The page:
Autologous haematopoietic cell transplantation for non-Hodgkin lymphoma with secondary CNS involvement

Richard T. Maziarz, Zhiwei Wang, Mei Jie Zhang, Brian J. Bolwell, Andy I. Chen, Timothy S. Fenske, Cesar O. Freytes, Robert P. Gale, John Gibson, Brandon M. Hayes-Lattin, Leona Holmberg, David J. Inwards, Luis M. Isola, Hanna J. Khoury, Victor A. Lewis, Dipnarine Maharaj, Reinhold Munker, Gordon L. Phillips, David A. Rizzieri, Philip A. RowlingsWael Saber, Prakash Satwani, Edmund K. Waller, David G. Maloney, Silvia Montoto, Ginna G. Laport, Julie M. Vose, Hillard M. Lazarus, Parameswaran N. Hari

Research output: Contribution to journalArticlepeer-review

23 Scopus citations


Pre-existing central nervous system (CNS) involvement may influence referral for autologous haematopoietic cell transplantation (AHCT) for patients with non-Hodgkin lymphoma (NHL). The outcomes of 151 adult patients with NHL with prior secondary CNS involvement (CNS+) receiving an AHCT were compared to 4688 patients without prior CNS lymphoma (CNS-). There were significant baseline differences between the cohorts. CNS+ patients were more likely to be younger, have lower performance scores, higher age-adjusted international prognostic index scores, more advanced disease stage at diagnosis, more aggressive histology, more sites of extranodal disease, and a shorter interval between diagnosis and AHCT. However, no statistically significant differences were identified between the two groups by analysis of progression-free survival (PFS) and overall survival (OS) at 5 years. A matched pair comparison of the CNS+ group with a subset of CNS- patients matched on propensity score also showed no differences in outcomes. Patients with active CNS lymphoma at the time of AHCT (n = 55) had a higher relapse rate and diminished PFS and OS compared with patients whose CNS lymphoma was in remission (n = 96) at the time of AHCT. CNS+ patients can achieve excellent long-term outcomes with AHCT. Active CNS lymphoma at transplant confers a worse prognosis.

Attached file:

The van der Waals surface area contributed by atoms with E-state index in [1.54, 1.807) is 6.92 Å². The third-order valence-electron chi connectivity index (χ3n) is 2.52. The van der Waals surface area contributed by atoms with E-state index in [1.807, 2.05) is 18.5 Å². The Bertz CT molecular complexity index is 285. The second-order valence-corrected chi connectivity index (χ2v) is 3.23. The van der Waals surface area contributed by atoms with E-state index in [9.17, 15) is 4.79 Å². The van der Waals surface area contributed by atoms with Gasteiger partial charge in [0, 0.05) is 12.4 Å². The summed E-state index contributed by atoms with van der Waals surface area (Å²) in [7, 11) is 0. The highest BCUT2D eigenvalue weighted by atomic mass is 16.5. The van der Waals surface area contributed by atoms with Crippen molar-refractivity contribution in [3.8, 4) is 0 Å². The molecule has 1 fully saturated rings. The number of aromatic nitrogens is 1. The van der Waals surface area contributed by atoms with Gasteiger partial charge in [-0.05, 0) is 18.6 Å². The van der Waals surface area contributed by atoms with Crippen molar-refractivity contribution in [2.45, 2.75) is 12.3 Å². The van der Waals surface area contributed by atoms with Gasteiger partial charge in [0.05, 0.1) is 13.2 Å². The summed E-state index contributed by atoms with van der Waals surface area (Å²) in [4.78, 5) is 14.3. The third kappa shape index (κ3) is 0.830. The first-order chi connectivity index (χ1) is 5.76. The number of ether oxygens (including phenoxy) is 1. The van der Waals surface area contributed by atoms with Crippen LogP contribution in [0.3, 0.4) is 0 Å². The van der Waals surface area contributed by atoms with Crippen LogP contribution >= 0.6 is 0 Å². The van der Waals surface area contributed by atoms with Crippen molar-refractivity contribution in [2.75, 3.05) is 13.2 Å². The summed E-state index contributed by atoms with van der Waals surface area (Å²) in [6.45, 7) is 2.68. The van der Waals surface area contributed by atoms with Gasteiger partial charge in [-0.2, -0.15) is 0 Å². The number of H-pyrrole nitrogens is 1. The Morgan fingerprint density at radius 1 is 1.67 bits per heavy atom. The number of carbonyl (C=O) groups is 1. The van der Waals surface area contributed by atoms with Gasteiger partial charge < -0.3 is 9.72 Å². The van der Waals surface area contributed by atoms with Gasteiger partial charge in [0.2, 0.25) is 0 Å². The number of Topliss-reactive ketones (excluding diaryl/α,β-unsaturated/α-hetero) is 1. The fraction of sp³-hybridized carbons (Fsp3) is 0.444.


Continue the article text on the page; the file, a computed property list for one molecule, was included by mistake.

Original languageEnglish (US)
Pages (from-to)648-656
Number of pages9
JournalBritish Journal of Haematology
Issue number5
StatePublished - Sep 2013


  • Autologous transplantation
  • Central nervous system involvement
  • Non-Hodgkin lymphoma
  • Outcomes

ASJC Scopus subject areas

  • Hematology


Dive into the research topics of 'Autologous haematopoietic cell transplantation for non-Hodgkin lymphoma with secondary CNS involvement'. Together they form a unique fingerprint.

Cite this